Ten years have passed since the Mini nameplate was resurrected as BMW’s compact sub-brand. Since the first new Mini rolled off the assembly line in 2001, BMW has sold roughly 300,000 Mini-branded cars in the UK. To mark its 10th birthday, Mini has created “MINI Lunatics,” a Flash-based web game set in Earth orbit that allows Mini owners to see how their cars’ mileage compares to the distance between the Earth and the moon.
Although the concept sounds a bit strange for a game commemorating Mini’s 10-year anniversary, the moon theme comes from Mini’s estimates for its customer’s combined mileage – which it says is equivalent to 33,000 round-trip journeys to the Earth’s closest celestial body. Once you register, you’re given a basic idea of how far your Mini would get if you could drive to the moon. A graphical representation of your car docks with the “MINI Space Station,” where you can see how your Mini’s mileage stacks up against other users. Prizes are randomly awarded to users who dock at certain parts of the space station, with a chance at the grand prize trip to Cape Canaveral available to those that find the game’s seven hidden words.
While perhaps not the way we’d celebrate our 10th anniversary, the “MINI Lunatics” game does provide a few minutes of entertainment, especially if you take the time to find all the secret words hidden in the game’s clickable factoids. The Mini brand’s achievement, however, is worthy of more than just an interactive web game. BMW took quite a risk in reinventing a cultural icon like the Mini, but by adopting the defunct British marque as its compact sub-brand, the automaker’s gamble has paid dividends.
Mini Rocketman Concept – Shown at this year’s Geneva Motor Show, the Rocketman concept represents what a Mini could look like if it were downsized to A-segment dimensions. At nearly a foot shorter than a standard Cooper, the Rocketman is a bit closer to Mini’s original goal of building small, fun cars. Drivetrain specifications weren’t given for the concept, but Mini says the Rocketman would be capable of roughly 78 mpg if produced.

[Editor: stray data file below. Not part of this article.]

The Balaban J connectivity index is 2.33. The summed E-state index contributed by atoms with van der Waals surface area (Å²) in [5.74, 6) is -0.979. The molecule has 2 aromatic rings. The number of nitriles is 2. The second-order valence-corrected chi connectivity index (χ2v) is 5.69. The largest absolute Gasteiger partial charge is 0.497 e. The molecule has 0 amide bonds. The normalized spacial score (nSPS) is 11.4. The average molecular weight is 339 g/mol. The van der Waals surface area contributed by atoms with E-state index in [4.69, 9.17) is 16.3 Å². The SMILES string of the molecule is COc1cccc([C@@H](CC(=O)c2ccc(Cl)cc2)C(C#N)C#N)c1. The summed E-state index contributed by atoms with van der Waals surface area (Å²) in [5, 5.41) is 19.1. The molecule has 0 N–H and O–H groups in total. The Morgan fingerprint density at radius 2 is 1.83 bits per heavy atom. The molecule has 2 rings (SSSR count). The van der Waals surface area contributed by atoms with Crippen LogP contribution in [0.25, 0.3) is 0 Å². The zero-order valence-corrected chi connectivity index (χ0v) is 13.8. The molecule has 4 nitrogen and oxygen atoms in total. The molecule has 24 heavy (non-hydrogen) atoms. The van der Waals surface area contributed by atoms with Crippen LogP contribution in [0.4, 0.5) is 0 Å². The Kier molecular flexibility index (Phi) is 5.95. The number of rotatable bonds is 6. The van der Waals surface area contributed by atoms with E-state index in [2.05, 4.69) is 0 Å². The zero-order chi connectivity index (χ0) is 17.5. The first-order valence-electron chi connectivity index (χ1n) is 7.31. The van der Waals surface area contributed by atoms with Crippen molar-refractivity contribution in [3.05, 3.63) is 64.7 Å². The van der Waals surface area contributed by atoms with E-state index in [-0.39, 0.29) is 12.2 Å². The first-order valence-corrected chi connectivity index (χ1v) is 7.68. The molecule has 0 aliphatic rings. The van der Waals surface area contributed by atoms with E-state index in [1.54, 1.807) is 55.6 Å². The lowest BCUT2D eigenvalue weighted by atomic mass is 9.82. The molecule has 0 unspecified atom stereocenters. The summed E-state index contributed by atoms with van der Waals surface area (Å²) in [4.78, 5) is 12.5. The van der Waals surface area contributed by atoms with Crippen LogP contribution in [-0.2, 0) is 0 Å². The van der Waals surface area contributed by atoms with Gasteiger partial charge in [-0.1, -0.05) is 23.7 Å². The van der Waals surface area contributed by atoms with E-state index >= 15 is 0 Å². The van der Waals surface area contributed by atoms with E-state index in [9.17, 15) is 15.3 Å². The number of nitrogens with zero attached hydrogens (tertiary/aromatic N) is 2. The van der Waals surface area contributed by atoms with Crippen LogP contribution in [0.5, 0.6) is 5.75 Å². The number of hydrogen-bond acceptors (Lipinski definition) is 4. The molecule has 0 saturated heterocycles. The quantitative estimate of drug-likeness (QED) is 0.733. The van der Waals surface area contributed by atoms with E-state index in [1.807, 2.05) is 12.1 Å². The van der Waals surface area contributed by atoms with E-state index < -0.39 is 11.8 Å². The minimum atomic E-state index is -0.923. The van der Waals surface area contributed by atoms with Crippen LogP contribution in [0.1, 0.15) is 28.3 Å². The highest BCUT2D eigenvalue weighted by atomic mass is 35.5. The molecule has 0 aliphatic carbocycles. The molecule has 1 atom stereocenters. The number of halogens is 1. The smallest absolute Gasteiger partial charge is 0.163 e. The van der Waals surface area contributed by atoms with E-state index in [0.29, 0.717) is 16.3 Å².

John Cooper Works Minis – Originally a tuning kit offered by a third-party company – which happened to be founded by one of the architects of the original Mini, John Cooper – the JCW kit for the Cooper S turned it into a supercharged compact screamer. JCW quickly established a more integrated relationship with BMW and was finally bought by the company in 2007, giving us the turbocharged factory Cooper JCW models we know today.
Mini Beachcomber Concept – Unveiled at the Detroit show in 2010, the doorless Beachcomber Concept channeled the spirit of the Jeep-like Mini Moke of the 1960s. With its cabin totally exposed to the elements, the Beachcomber wasn’t a likely candidate for production, but its off-road-capable look and relatively small size made it a favorite of the show. Although a production version isn’t planned, a few of the concept’s features and styling made the transition to the Countryman crossover.
Mini E – This Cooper-based EV was developed primarily as a prototype for future electric cars from BMW, but as lessees participating in the limited trial program can attest, the car is a success in its own right. The Mini E’s electric drive system produces 204 hp and 162 lb-ft of torque and has a real-world range of roughly 100 miles. Mini’s trials of the car changed many participants’ views on EVs, and the data collected from the tests will help shape the development of BMW’s upcoming i3 all-electric city car.
Mini ACV 30 Concept – Predating the resurrected Mini brand, the ACV 30 Concept premiered at the 1997 Frankfurt Motor Show. The letters in the concept’s name stand for Anniversary Concept Vehicle, celebrating Mini’s win at the Monte Carlo Rally 30 years earlier. The concept was a mid-engined, retro-themed compact with bulging fenders and a sleeker, more coupe-like profile compared to the original Mini. Although never produced in this form, the concept is credited as the progenitor for modern Mini design.